The top story today at Fox News' website (complete with an image set up in the Fox-embraced "LOLCats" style) is about "Bush's Best Kept Secret." Normally, Bush's best kept secrets are about horrible war crimes, and they are revealed by New York Times reporters who are then labeled traitors. In this case, however, Bush's big secret is that "while the nation's commander in chief waged two wars against terror, he -- along with Vice President Cheney -- also was leading a secret mission of comfort." Oy.
Fox's account basically rehashes a recent Washington Times article, re-relating:
According to The Washington Times, the self-described "comforter in chief" said it's his duty as president to try to help as "best as I humanly can a loved one who is in anguish."
The Times notes that people familiar with Bush's routine say he has written letters personally to every one of the families of the more than 4,000 troops who have died in Afghanistan and Iraq. The hours of his time taken to do that and to meet with family members of troops killed in action has forced Bush to rely on his wife, Laura, for emotional support, the president said.
The Times original is similarly hagiographic, but it at least includes the not-trivial detail that the Walter Reed Army Medical Center was "a symbol of controversy earlier in his presidency over the quality of care the veterans were receiving." That quality of care was abysmal, by the way, as documented in depth by the Washington Post.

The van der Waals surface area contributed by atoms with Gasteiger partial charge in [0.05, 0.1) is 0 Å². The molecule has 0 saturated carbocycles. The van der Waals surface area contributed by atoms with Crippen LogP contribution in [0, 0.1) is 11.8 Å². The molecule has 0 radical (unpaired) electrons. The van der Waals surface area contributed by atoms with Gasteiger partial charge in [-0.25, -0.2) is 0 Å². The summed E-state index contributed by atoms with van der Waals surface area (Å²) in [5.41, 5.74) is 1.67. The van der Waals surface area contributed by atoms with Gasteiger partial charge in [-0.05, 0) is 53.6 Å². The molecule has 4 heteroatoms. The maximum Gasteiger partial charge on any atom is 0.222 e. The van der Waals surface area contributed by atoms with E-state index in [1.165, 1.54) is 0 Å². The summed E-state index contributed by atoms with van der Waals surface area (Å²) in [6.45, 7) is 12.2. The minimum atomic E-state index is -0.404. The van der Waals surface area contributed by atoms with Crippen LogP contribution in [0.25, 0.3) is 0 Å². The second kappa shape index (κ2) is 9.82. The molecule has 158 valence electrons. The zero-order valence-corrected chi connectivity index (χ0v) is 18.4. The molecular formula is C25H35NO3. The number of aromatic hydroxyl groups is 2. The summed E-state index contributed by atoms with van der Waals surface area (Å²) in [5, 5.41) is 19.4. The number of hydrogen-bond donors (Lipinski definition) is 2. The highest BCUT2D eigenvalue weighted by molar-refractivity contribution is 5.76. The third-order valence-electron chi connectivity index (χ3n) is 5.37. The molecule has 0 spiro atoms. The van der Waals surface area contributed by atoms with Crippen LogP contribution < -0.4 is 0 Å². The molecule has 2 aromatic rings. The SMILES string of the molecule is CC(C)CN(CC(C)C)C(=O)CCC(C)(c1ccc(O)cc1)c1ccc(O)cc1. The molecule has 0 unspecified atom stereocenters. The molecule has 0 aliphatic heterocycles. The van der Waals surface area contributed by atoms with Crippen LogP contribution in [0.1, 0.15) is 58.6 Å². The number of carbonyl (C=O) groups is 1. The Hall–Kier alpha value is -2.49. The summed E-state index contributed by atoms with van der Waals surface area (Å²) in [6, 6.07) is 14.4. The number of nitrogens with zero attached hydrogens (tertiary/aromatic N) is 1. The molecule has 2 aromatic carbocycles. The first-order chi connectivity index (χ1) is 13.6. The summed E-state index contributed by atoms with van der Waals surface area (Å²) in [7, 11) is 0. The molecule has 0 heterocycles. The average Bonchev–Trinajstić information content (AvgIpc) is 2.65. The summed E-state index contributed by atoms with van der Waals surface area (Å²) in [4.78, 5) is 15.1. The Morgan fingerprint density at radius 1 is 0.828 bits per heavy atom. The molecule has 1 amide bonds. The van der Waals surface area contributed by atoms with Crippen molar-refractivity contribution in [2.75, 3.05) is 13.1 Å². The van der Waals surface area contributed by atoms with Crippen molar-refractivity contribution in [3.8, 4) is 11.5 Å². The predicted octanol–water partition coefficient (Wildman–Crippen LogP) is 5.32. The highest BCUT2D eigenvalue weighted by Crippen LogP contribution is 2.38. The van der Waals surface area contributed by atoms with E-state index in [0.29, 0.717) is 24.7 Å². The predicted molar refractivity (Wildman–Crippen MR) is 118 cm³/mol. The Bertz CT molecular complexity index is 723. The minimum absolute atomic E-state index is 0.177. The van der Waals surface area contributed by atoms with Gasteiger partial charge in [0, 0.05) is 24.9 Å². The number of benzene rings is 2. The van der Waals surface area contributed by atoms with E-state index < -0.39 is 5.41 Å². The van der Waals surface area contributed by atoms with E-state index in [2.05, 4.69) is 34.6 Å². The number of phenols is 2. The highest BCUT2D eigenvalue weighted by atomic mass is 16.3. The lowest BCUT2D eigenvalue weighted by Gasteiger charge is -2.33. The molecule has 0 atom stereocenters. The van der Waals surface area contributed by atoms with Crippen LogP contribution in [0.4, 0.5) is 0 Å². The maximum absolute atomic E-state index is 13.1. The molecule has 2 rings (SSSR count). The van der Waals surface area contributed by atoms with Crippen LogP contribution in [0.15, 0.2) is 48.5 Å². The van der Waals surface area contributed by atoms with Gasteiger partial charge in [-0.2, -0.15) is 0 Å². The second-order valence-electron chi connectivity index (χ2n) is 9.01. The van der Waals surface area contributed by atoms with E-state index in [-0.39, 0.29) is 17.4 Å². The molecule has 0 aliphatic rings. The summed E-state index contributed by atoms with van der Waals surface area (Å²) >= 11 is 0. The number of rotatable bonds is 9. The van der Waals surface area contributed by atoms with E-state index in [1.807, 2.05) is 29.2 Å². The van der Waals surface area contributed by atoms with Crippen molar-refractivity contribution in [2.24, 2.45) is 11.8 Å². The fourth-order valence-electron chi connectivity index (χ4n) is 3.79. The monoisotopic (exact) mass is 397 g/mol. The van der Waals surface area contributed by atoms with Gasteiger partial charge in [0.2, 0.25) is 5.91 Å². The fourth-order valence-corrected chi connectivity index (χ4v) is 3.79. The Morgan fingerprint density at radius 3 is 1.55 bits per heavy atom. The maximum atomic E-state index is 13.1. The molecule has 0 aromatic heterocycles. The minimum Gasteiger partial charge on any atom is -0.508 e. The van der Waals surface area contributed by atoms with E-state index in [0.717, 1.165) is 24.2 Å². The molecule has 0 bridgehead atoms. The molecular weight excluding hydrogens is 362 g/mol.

Of course, both accounts gloss over the shabby treatment veterans have received from the Bush administration. Most significantly, Bush opposed an expansion of the G.I. Bill that drew bipartisan support in Congress until it became clear that he could not scuttle it, after which he brazenly attempted to take credit for its passage. In recent days, veterans' groups have had to sue the Bush administration to procure benefits, the suit "coming on the heels of the discovery that veterans' benefit claims forms [were found] to have been shredded in regional offices nationwide."
In addition, the Veterans' Affairs Department, under Bush, has been notably hostile to voter registration drives at vets' facilities. And veterans seeking medical help for mental health diagnoses continue to struggle to get treatment.
Asked for reaction, Brandon Friedman of VoteVets had this to say about Bush's legacy of "comfort":
Unfortunately for the President, writing 4,000 letters will do nothing to remove the stain of waging an unnecessary and destructive war from his legacy. Nor will 500 family meetings make up for the many substantive lapses in care for veterans and their families over which this president has presided. From the fiasco at Walter Reed, to the opposition to the new GI Bill, to the gross mishandling of care and claims for wounded vets at the VA, this administration has broken faith with its combat veterans time and again. Therefore, proclaiming himself to be the "Comforter-in-Chief" as he visits Walter Reed is just plain insulting. This is reminiscent of the time President Bush decided that his idea of "sacrifice" was to give up golf while the troops were fighting. After eight years in office and seven years of war, it's painfully clear that he still doesn't get the military, veterans, or their families.
Whatever the extent of Bush's "mission of comfort," one cannot dispute that he's done a fine job keeping it a secret.